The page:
Strangers in the Night

“1 in 10 [survey respondents] said they’d rather lose their mother-in-law than their cell phone.”

– Leger  Marketing



These days the cellphone seems to be an extension of our very selves. Without it we are lost, but with it we often become oblivious to the world around us. It bothers me to see people so engrossed in their phone screens that they forget about face-to-face communication with the people next to them.

But I, too, have fallen victim to this same indiscretion and hate to admit how dependent I have become on my iPhone. As much as I decry the invasion of cellphones into every aspect of our lives, I must admit that this same device has also given me much peace of mind. However, it might not be in the manner you think.

Our farm home is situated close to a main highway and the visibility of our yard light at night acts as a beacon to those in distress. When we first moved here in the early 1980’s, it was not uncommon to be awakened late at night or in the wee hours of the morning by someone seeking assistance. If it wasn’t a flat tire, then someone had run out of gas or had become stuck in a snowbank or the ditch. Quite often it was someone we knew from town or the neighbourhood, but other times a complete stranger would show up on our doorstep.

On one occasion I awoke to the ringing of our doorbell late, late at night. Since I am a light sleeper, I was down the stairs before my husband even realized I was up and gone. Before I opened the door, I cautiously looked through the peephole only to find two local fellows standing there. It was a cold, wintery night so I quickly opened the door and invited them inside.

“Hi, guys! What are you doing way out here at this time of night?” I asked.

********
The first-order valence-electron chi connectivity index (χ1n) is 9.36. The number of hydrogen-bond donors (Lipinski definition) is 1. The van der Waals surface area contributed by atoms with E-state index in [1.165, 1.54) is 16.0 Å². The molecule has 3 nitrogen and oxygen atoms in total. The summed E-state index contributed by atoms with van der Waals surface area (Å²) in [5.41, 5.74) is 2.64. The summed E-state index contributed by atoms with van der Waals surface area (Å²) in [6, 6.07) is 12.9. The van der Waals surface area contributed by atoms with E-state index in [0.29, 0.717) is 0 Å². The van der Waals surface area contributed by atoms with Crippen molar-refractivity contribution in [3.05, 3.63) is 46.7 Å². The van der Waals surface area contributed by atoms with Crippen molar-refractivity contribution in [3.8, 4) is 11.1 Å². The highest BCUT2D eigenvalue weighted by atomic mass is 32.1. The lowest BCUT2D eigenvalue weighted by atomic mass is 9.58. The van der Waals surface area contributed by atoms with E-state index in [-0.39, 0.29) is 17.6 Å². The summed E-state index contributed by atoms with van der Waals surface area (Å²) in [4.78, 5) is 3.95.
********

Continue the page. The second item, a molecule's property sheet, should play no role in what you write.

“Well, we ran out of gas and were wondering if we could get some from you,” the one fellow explained.

“No problem, I’ll get Ken,” I responded, and quickly ran up the stairs to get my husband to help out.

“Darcy and Donnie are downstairs and need some gas. You’d better go help them out.”

I crawled back into my warm bed while my husband got dressed and headed out to the shop. A little while later he returned with a funny look on his face while quizzically asking, “Who did you say was at the door?”

“Darcy and Don. Why?” I questioned.

Then my husband sighed (you know, one of those exasperated sighs) before replying, “Gail, I have never seen those fellows before in my life, but they were very impressed with your friendliness.”

That’s the great thing about cell phones – stranded motorists don’t have to trudge to the nearest farmyard to wake up neighbours or complete strangers to get help. They can simply call a friend or a family member or CAA. And farm women don’t make the mistake of opening their doors to the unknown.

Since the arrival and widespread use of cellphones very few people now show up on our doorstep looking for assistance. And if they do, I am sure to put on my glasses before checking to see who’s out there. That way I’m not inviting some wayward axe murderer into my home!


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